Wednesday, November 26, 2008

A Positive Aspect To Audio-Visual Legal Education

We have all heard complaints about Audio-Visual (AV) classes at the law school. To be honest I don't think it's that bad, just distracting when invariably something goes wrong each class. We are used to it though. We say to each other, "Par for the course. It's AV. What else do you expect?" Once one accepts that fact, it starts to feel normal. Good? Not good? I leave that up to the comments section.

I draw your attention, however, to one very important and positive aspect to AV: the power to record and watch later. This never seemed all that important to me until this past week when three of my professors scheduled their final review sessions, all at the same time! It appears that Wednesday afternoon is hot real estate in the final review market.

The good news? Because of our stellar AV capabilities I will be able to attend all three sessions, though I will have to pick and choose which sessions to view live and which to view recorded. In an AV-less world I would have to choose which session to attend, send my partner-in-law-school-crime to the other session, and we would BOTH miss the third. Or, we could always send an ambassador to the third.

All this to say: HURRAY! I have found something that makes me so very glad we have AV. What say you? Is it enough to outweigh the random glitches and snafus throughout the year?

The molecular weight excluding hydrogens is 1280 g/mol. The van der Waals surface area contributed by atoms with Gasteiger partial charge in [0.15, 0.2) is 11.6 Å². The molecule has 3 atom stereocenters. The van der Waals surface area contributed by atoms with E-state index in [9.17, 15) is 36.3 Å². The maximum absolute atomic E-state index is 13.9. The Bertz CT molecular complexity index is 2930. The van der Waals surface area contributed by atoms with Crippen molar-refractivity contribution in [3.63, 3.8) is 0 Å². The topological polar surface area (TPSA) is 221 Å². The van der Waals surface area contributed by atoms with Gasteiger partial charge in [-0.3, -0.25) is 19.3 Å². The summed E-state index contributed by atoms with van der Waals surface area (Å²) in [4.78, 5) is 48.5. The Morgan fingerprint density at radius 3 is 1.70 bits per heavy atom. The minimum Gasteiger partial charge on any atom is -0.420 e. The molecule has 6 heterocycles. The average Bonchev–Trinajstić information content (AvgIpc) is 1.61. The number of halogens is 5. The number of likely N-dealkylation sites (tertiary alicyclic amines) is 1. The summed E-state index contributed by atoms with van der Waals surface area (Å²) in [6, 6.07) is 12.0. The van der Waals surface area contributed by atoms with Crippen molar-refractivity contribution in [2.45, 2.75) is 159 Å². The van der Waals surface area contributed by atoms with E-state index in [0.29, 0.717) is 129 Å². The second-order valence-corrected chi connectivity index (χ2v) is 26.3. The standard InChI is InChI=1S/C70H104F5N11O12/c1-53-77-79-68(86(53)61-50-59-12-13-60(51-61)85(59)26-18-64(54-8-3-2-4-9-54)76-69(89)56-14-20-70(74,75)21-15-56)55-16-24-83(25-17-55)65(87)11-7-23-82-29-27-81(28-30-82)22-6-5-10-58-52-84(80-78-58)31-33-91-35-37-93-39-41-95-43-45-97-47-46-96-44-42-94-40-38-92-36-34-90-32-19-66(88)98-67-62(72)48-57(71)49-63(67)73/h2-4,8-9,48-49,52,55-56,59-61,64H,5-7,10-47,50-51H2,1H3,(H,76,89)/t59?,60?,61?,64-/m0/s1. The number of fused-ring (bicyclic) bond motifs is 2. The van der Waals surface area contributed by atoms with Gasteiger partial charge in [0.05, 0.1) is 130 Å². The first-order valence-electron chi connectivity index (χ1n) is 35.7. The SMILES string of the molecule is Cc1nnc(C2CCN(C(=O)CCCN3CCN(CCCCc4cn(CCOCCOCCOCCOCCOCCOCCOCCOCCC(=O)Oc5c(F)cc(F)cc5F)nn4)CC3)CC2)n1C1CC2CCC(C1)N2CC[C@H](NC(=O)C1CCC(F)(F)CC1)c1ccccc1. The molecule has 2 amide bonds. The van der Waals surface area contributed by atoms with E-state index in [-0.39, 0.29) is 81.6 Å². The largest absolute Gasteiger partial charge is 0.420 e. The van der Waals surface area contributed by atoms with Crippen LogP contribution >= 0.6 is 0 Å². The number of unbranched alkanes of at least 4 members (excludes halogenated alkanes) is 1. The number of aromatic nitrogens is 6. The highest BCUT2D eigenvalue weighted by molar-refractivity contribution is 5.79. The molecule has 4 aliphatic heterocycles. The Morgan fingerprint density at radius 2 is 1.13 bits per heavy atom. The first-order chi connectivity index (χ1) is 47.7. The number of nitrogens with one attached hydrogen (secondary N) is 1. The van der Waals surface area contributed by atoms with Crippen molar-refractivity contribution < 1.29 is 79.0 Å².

Back to the negatives, from the teaching perspective, if students know the session will be recorded the professor may end up reviewing to a room of empty seats and a video camera. Hence, the image.

1 comment:

David Hutchinson said...

My experience with AV classes is that the technology has worked fine; certainly I have not noticed defects during each class.

But two things connected with my experience of the technology are perhaps worth mentioning:

1) Now and again the home classroom will be able to hear everything that goes on in the remote classroom even when no button has been pushed. What is typically overheard, necessarily funny on this account, are comments not meant for general consumption.

2) I have been in more than one class where the professor, when asked a question by a student in the remote location, turns to the screen displaying the remote students' heads, and addresses himself to that, as if therein abide the students. Of course the students in the remote location are then looking at the back or the side of the professor's head.

Note: in re: #2, I did not commit what I suppose is by now the cardinal sin of using a 'sexually biased pronoun'; in fact the professors I have observed are both male. And of course I object to calling something a 'sexually biased pronoun'; not just because it is almost cosmically goofy to do so, but also because it seems to suggest the pronoun itself is chauvinistic.